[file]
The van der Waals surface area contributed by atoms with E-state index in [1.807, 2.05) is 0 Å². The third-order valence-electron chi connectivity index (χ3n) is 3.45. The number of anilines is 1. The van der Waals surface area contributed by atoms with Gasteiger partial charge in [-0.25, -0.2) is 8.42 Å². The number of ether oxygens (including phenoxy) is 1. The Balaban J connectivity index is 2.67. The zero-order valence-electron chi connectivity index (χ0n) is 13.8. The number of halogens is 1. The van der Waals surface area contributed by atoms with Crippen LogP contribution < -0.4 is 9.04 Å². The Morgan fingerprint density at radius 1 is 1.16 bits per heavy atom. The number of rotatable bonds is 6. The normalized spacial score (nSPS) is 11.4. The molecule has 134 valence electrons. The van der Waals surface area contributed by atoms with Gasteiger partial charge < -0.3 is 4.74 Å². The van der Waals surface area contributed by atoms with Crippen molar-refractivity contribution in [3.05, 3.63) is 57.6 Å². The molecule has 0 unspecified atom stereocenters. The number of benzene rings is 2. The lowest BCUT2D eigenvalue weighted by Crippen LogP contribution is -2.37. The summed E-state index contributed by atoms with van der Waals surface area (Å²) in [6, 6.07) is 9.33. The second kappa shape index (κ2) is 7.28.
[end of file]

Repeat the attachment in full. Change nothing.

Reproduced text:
The van der Waals surface area contributed by atoms with E-state index in [1.807, 2.05) is 0 Å². The third-order valence-electron chi connectivity index (χ3n) is 3.45. The number of anilines is 1. The van der Waals surface area contributed by atoms with Gasteiger partial charge in [-0.25, -0.2) is 8.42 Å². The number of ether oxygens (including phenoxy) is 1. The Balaban J connectivity index is 2.67. The zero-order valence-electron chi connectivity index (χ0n) is 13.8. The number of halogens is 1. The van der Waals surface area contributed by atoms with Crippen LogP contribution < -0.4 is 9.04 Å². The Morgan fingerprint density at radius 1 is 1.16 bits per heavy atom. The number of rotatable bonds is 6. The normalized spacial score (nSPS) is 11.4. The molecule has 134 valence electrons. The van der Waals surface area contributed by atoms with Gasteiger partial charge < -0.3 is 4.74 Å². The van der Waals surface area contributed by atoms with Crippen molar-refractivity contribution in [3.05, 3.63) is 57.6 Å². The molecule has 0 unspecified atom stereocenters. The number of benzene rings is 2. The lowest BCUT2D eigenvalue weighted by Crippen LogP contribution is -2.37. The summed E-state index contributed by atoms with van der Waals surface area (Å²) in [6, 6.07) is 9.33. The second kappa shape index (κ2) is 7.28.